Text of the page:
Airflow - The Kamm effect

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Airflow - The Kamm effect

Post #1 by sunnbobb » Thu Oct 11, 2012 2:17 am

I thought I would share this interesting concept. Who knows? Perhaps it will make you bike faster at Bonneville.. lol

A Kammback is a car body style that derives from the research of the German aerodynamicist Wunibald Kamm in the 1930s. The design calls for a body with smooth contours that continues to a tail that is abruptly cut off. This shape reduces the drag of the vehicle.

"Kammback" is an American term. In Europe the design is generally known as a Kamm tail or K-tail.

airflow.jpg


While the realities of fluid dynamics dictate that a teardrop shape is the ideal aerodynamic form, Kamm found that by cutting off / flattening the streamlined end of the tear at an intermediate point, and bringing that edge down towards the ground, he could gain most of the benefit of the teardrop shape without incurring such a large material, structural, and size problem. The airflow, once given the suggestion of the beginning of a turbulence-eliminating streamlined teardrop tail, tended to flow in an approximation of that manner regardless of the fact that the entire tail wasn't there. This is called the Kamm effect.[9]

There is controversy about the proportions of a true Kamm tail. According to the classic definition the tail should be cut off where it has tapered to approximately 50% of the car's maximum cross section, which Kamm found represented a good compromise - by that point the turbulence typical of flat-back vehicles had been mostly eliminated at typical speeds. Thus a minivan is not a Kammback, and neither are numerous cars that have truncated tails.

This concept would apply fairly well to stream lined Bonneville Salt Flat bikes I would think.

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Re: Airflow - The Kamm effect

Post #2 by fish » Thu Oct 11, 2012 2:56 am

OK thanks Sbob.... now I undrestand better.
I allways thought the styling department ran out of funds with the daytona coupe.
th.jpg

I assume having a long tapering tail is a PITA in a crosswind as well.
so the Kamback solves a lot of problems anim-cheers1
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Re: Airflow - The Kamm effect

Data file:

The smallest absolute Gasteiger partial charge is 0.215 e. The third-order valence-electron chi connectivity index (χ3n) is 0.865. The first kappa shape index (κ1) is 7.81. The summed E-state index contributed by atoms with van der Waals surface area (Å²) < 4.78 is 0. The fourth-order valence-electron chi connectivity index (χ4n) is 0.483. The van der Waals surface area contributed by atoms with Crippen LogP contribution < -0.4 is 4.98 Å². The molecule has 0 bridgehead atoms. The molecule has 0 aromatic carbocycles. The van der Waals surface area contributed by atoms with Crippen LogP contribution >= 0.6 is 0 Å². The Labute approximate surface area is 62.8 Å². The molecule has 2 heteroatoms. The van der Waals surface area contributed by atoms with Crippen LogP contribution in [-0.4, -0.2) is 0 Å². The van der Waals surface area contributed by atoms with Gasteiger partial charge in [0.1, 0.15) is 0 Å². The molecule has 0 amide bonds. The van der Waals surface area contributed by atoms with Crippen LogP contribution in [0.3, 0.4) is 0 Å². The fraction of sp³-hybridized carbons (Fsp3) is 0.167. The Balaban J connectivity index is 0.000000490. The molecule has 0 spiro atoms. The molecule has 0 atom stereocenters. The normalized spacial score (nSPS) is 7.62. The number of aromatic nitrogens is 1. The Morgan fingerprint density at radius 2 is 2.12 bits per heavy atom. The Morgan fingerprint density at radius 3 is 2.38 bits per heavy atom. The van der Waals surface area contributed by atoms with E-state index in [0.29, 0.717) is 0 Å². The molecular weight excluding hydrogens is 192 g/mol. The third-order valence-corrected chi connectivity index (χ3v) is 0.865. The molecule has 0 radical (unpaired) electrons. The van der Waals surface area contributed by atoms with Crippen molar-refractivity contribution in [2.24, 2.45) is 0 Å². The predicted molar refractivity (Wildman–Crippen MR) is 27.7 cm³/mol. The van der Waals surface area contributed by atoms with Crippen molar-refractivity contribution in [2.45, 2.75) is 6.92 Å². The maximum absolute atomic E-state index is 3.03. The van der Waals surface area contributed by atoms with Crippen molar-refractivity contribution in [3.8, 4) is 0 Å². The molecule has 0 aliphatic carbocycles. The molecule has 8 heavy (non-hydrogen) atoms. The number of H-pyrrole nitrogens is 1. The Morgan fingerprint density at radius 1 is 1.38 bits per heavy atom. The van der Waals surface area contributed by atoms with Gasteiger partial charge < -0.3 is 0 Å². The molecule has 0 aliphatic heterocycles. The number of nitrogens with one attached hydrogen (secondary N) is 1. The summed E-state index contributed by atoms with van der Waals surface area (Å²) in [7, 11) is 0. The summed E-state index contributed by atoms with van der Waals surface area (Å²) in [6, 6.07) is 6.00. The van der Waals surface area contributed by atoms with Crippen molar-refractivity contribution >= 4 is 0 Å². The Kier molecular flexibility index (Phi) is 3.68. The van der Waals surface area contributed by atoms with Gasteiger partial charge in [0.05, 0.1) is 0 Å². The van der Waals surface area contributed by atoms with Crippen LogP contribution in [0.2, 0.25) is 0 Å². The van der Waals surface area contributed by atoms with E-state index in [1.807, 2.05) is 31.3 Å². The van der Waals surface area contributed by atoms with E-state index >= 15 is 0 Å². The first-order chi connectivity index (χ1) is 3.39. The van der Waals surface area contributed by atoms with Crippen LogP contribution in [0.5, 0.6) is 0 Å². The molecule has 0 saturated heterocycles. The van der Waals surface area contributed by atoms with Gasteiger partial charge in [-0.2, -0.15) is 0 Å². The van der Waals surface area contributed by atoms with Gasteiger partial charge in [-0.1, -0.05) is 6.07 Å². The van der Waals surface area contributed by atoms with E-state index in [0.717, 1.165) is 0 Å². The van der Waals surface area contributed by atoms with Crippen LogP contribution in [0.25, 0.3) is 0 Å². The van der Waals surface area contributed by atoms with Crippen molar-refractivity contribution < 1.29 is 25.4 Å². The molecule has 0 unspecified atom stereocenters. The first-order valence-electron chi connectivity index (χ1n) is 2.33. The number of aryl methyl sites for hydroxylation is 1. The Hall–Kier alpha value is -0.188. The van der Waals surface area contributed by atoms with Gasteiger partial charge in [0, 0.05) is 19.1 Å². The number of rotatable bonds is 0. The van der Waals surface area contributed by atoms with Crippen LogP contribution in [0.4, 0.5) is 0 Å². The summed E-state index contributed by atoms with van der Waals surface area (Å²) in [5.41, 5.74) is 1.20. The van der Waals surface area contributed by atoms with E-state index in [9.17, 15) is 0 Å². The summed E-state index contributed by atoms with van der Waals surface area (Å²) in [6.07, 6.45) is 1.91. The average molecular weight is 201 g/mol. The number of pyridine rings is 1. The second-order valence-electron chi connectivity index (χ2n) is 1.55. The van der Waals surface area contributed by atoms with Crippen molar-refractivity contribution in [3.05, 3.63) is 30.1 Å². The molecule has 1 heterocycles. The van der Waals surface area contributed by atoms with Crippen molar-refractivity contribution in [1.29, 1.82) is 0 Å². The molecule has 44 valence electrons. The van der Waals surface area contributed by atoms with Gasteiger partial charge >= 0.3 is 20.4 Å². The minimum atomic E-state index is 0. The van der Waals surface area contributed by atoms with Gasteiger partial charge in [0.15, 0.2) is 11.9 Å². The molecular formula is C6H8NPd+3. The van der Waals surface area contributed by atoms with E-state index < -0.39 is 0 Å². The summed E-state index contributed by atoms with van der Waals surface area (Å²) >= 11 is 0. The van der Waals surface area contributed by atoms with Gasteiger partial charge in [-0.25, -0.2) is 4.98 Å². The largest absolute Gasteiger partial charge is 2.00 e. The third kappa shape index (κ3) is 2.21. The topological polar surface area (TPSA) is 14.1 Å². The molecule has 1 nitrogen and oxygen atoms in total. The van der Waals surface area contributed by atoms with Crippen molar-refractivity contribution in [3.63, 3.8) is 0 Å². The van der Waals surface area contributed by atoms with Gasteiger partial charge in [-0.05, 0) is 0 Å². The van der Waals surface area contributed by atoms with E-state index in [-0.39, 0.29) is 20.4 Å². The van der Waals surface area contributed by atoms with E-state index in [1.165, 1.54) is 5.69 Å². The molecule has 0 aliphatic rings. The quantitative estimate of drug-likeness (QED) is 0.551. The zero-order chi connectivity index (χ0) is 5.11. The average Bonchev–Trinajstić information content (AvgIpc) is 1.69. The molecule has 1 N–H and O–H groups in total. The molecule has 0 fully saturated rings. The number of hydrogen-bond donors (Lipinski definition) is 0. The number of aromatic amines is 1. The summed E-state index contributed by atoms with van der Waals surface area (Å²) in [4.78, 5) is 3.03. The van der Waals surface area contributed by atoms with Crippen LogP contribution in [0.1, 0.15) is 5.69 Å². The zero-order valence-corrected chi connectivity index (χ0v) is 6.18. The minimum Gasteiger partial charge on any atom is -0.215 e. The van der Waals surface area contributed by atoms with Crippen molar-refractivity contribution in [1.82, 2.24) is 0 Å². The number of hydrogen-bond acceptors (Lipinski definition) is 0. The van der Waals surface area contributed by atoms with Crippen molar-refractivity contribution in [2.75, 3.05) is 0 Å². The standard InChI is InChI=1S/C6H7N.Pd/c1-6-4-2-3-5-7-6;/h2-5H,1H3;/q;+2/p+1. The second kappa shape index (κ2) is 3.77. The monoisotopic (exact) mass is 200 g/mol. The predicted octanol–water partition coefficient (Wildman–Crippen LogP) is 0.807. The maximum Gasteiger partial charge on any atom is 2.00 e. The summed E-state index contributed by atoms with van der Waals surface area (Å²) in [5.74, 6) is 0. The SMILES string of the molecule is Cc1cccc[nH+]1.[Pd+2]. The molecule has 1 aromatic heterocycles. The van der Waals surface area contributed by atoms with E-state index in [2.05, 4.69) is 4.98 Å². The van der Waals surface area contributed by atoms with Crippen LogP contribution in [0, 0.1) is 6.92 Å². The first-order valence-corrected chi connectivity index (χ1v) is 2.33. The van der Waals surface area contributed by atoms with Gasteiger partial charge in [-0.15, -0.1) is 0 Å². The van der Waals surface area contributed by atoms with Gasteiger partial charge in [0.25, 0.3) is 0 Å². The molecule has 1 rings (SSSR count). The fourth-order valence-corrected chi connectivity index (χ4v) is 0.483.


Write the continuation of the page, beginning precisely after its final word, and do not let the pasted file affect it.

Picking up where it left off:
Post #3 by Hal » Thu Oct 11, 2012 4:47 am

Alfa Tubulare is another classic Kamm tail design.

Image

The 1965 Iso Rivolta "Breadvan" is another.....ish

Image

and Ferrari's take on the Kamm tail....The Ferrari 'Breadvan'

Image

Razzaire similar, don't you think? Doubtless penned by the same Carozzaria.

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Re: Airflow - The Kamm effect

Post #4 by AODRN » Thu Oct 11, 2012 6:18 am

Now I just need to hit each rear quarter panel on my truck with a hammer untill gas mileage improves.
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Re: Airflow - The Kamm effect

Post #5 by ericheath » Thu Oct 11, 2012 7:40 am

So how do we use this in our carbs and valves? That should give a performance boost. I know it's too expensive, but that's an inefficient area of air movement in our engines.
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Re: Airflow - The Kamm effect

Post #6 by Track T 2411 » Thu Oct 11, 2012 9:43 am

ericheath wrote:So how do we use this in our carbs and valves? That should give a performance boost. I know it's too expensive, but that's an inefficient area of air movement in our engines.

Actually, some turbulence or swirl is wanted on the intake side of the cylinder to improve/maintain the air/fuel mixture. The exhaust side (in general) benefits more from smoother flow. Looking at the exhaust valve, which often is the most restrictive area on that side of the cylinder, one can see that the possibility of a "cone" shape on the back side of the valve (moving up the stem) might reduce turbulence, yet in practical applications, there is too little space in the runner to make it viable. It simply takes up too much space.

One could think about ways to improve airflow into the carbs, however, which may be of benefit to performance, if one is able to accurately tune the carbs.

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